How to Deal With Parenting Bullies Who Are ‘Just Trying to Help’

Why does everyone have to be so judgmental?

Shannon Hicks March 22, 2016
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I went to high school just like the rest of you, but I swear there’s no peer pressure like mom peer pressure. To be perfectly honest, it sneaked up on me. I didn’t have nine months of a growing belly that strangers considered to be public property. I never debated about breast or bottle feeding, vaccines or no vaccines. I just walked into life one day as a plain old single girl and woke up the next day mom to a preschooler. At least that’s how it looked to everyone who didn’t know my backstory.

And the noise was deafening. Everyone had their opinions about everything related to parenting and they were all yelling that their way was the best way—the only way even. In retrospect, I think this is because we all know how important parenting is and we are all terrified that we will mess it up. So we pick our sides and cling to our way with all of our might. Because we’re scared.

Add to this the reality that foster and adoptive parents are likely parenting children who experienced some level of trauma. Trauma changes brain chemistry. Parenting techniques that work with other children simply don’t work with many children who experienced early trauma. This makes the peer pressure sound that much louder. Especially when it is coming from curious strangers, casual acquaintances, or faceless folks on the internet. And most especially if it comes when you are trying to help a dysregulated child calm themselves down and save face in public.

Here’s my strategy for dealing with the unwanted advice from folks who claim that they are “just trying to help:”

Ignore, educate, or connect.

If the comments come from a stranger, most often, I just ignore them. A smile and nod go a long way, and everyone leaves feeling okay. Not every fight is worth the energy it takes. And, truthfully, I don’t think it’s my job to educate every curious stranger about foster care, adoption, or trauma-informed caregiving. It’s my job to do what is best for my kids and my family. Whether that looks “effective” to everyone in public is not that big of a deal.

If the comments come from an acquaintance, I usually slip into educator mode. I give a brief explanation of why I am making the parenting choice that I am and send them in the direction of more helpful information if they are interested. (Empowered to Connect is a great place to start.)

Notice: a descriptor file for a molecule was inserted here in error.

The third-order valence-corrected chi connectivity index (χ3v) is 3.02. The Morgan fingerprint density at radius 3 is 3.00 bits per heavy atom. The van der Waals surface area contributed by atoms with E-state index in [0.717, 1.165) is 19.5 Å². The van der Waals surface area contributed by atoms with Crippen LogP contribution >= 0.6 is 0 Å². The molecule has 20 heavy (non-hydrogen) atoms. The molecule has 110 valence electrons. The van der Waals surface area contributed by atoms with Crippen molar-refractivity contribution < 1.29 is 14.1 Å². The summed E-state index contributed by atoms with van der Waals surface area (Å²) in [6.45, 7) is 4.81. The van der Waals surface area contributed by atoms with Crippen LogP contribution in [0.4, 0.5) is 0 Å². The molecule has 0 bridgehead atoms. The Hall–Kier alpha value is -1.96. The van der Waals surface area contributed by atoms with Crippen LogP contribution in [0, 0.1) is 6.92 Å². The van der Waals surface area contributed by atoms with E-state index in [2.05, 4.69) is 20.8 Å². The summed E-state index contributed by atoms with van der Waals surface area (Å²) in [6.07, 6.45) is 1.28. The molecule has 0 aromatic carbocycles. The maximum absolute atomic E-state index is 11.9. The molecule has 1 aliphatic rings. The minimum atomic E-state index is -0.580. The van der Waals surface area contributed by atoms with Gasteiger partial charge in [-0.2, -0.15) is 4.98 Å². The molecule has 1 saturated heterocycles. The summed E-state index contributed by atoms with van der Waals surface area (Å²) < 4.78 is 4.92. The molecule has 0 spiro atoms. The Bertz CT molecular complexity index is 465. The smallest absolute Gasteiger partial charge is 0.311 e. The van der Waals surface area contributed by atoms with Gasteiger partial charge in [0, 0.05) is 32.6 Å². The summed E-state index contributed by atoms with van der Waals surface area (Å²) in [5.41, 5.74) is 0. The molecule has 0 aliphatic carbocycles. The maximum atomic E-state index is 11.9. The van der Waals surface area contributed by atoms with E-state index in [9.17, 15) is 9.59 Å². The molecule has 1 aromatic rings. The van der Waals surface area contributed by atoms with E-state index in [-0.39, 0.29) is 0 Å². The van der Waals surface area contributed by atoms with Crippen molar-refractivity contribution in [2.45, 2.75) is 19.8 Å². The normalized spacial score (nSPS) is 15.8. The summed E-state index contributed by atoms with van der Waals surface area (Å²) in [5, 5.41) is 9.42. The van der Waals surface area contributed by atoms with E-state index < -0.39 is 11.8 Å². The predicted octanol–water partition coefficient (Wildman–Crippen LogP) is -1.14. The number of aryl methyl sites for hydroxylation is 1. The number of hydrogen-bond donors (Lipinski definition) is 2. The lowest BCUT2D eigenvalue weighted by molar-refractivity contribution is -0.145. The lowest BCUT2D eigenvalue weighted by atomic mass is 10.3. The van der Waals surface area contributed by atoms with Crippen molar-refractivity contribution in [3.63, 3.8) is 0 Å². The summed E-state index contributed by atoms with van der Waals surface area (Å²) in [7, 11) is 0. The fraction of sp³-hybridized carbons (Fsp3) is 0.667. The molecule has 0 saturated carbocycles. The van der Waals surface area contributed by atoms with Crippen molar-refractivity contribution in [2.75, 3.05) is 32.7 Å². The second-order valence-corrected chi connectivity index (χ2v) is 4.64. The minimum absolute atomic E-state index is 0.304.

If the comments come from someone that I consider a friend, someone who has taken the time to get to know me and my kids, this is when I have to take a step back. There may need to be some educating, but my main goal when this happens is to affirm the friend’s role in my family’s life and to let them know that I hear and value their opinion. This doesn’t necessarily mean that I will take their advice, but it does mean that I will take it into consideration, and that I will choose to value the relationship over that particular issue.

If the comments come from a faceless “expert” on the internet, I’ve found it particularly helpful to employ the “ignore and connect” strategy. No one ever wins internet arguments. Ignore the comments, do what’s best for your family, and connect with some real-life people who will love you and support your decisions. I know this is easier said than done, but it is possible. For real.

Foster and adoptive families, what do you think? How do you deal with judgmental comments about how you choose to parent your kids?

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Shannon Hicks

Shannon is mom to two amazing kids who joined her family through foster care adoption. She is passionate about advocating for children through her writing and her job as a kindergarten teacher. You can read more from her at Adoption, Grace and Life.


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